Last week, The Daily Texan ran an opinion piece entitled “Stop Patriarchy protester: Don’t give up the fight for abortion rights,” by Adrienne Luendo. As a student at the University of Texas and the president of our pro-life organization, Texas Students for Life, I feel that the group is woefully misguided.
Many students have seen Stop Patriarchy loudly proclaiming their mantra of “Abortion on demand without apology” on the Drag, outside the Governor’s Mansion and even at events such as Batfest. Although the group claims to be a champion for women, I beg to differ. As Luendo herself points out, in our era of legalized abortion, 47,000 women die annually from botched abortions. This is a rate nine times higher than that of when abortion was illegal, according to Luendo’s own statistics. Clearly, legalized abortion is doing no favors for women’s health.
Since certain provisions of HB 2 — the Senate version of which state Sen. Wendy Davis, D-Fort Worth, filibustered and the very legislation that Stop Patriarchy is protesting — call for abortion facilities to meet higher medical standards, is it not in the woman’s best interest to be “treated” at a facility that meets these standards? I use the term “treated” loosely because I see pregnancy — that is, new life — as a blessing and not as a disease. Although it decries the massive number of deaths caused by botched abortions, Stop Patriarchy does not support legislation that would make facilities safer. Instead, they would prefer a greater number of less safe clinics to a smaller number of safe clinics. It would appear that Stop Patriarchy’s views on this topic are inconsistent at best. Although I support HB 2 because I know that the new restrictions imposed would shut down clinics and result in the saving of human lives, I also support it because it shows compassion for the health and safety of the abortion-minded woman.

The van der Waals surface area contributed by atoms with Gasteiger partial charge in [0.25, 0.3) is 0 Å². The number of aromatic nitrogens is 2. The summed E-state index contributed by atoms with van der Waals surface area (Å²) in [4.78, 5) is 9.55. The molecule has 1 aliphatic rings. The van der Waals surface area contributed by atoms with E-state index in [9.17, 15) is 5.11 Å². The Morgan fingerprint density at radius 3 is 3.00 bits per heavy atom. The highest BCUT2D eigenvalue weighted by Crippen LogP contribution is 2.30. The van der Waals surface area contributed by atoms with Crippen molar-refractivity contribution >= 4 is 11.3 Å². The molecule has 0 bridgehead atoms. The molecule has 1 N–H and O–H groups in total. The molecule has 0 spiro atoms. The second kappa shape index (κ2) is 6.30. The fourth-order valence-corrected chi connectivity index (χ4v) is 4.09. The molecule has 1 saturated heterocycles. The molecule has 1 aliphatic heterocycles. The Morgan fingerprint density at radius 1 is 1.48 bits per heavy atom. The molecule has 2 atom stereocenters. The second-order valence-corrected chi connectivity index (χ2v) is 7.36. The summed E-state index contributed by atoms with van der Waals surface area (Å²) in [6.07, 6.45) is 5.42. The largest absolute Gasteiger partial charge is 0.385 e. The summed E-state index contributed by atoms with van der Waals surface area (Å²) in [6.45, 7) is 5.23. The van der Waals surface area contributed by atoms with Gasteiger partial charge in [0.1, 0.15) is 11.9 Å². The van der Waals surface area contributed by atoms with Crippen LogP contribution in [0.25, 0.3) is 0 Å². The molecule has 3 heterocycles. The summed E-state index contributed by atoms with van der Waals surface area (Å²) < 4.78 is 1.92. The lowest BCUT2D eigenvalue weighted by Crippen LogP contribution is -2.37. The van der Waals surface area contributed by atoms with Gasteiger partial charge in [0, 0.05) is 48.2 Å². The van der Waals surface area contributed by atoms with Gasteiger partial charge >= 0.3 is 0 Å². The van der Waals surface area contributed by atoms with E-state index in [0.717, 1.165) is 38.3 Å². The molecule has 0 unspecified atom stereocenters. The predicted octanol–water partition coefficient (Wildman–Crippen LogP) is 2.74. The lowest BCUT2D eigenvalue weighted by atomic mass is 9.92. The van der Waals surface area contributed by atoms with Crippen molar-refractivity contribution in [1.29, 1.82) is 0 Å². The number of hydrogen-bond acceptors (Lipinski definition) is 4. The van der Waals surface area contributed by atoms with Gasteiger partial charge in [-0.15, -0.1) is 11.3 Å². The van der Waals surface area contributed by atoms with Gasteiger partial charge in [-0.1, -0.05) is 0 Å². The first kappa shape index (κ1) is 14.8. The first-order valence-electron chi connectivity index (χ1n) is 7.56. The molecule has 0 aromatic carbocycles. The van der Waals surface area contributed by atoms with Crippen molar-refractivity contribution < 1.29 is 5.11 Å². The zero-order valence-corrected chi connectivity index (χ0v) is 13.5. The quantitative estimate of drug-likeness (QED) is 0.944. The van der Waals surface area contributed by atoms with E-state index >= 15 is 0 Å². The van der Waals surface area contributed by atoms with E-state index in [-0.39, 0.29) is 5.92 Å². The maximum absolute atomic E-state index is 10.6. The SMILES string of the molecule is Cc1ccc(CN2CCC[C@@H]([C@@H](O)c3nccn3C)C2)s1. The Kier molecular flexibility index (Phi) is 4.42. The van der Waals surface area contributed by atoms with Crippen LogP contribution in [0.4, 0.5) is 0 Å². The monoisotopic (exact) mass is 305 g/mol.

The greatest difference between the pro-life community and the pro-choice community (including Stop Patriarchy) is that pro-lifers celebrate life in all forms: the unborn, disabled and men and women alike. The pro-choice community fails to see the unborn (especially the disabled unborn) as deserving of human dignity. In fact, to the pro-choice community, the value of the unborn seems to rest solely upon how wanted they are. If the mother wants the child, then we are excited for her baby and will go so far as to pick out names, buy gifts and even talk to her swollen belly. On the other hand, if the child is unwanted, it suddenly loses the title of “baby” in favor of the popular “blob of cells” or “fetal tissue.” Here lies another inconsistency where society is defining life based on whether the mother wants the child, rather than on objective science.
In the article, Luendo writes that it “is immoral to force [the woman] into motherhood against her will” and that during the group’s stint in jail, they “were treated as less than human.” I empathize with Luendo, for no one should be treated without dignity and respect. Nonetheless, her hyperbole is equally applicable to the atrocities she is condoning, as it is immoral to force the unborn to die against their will, and it is likewise immoral to treat them as less than human.
Morgan is a government junior from Houston.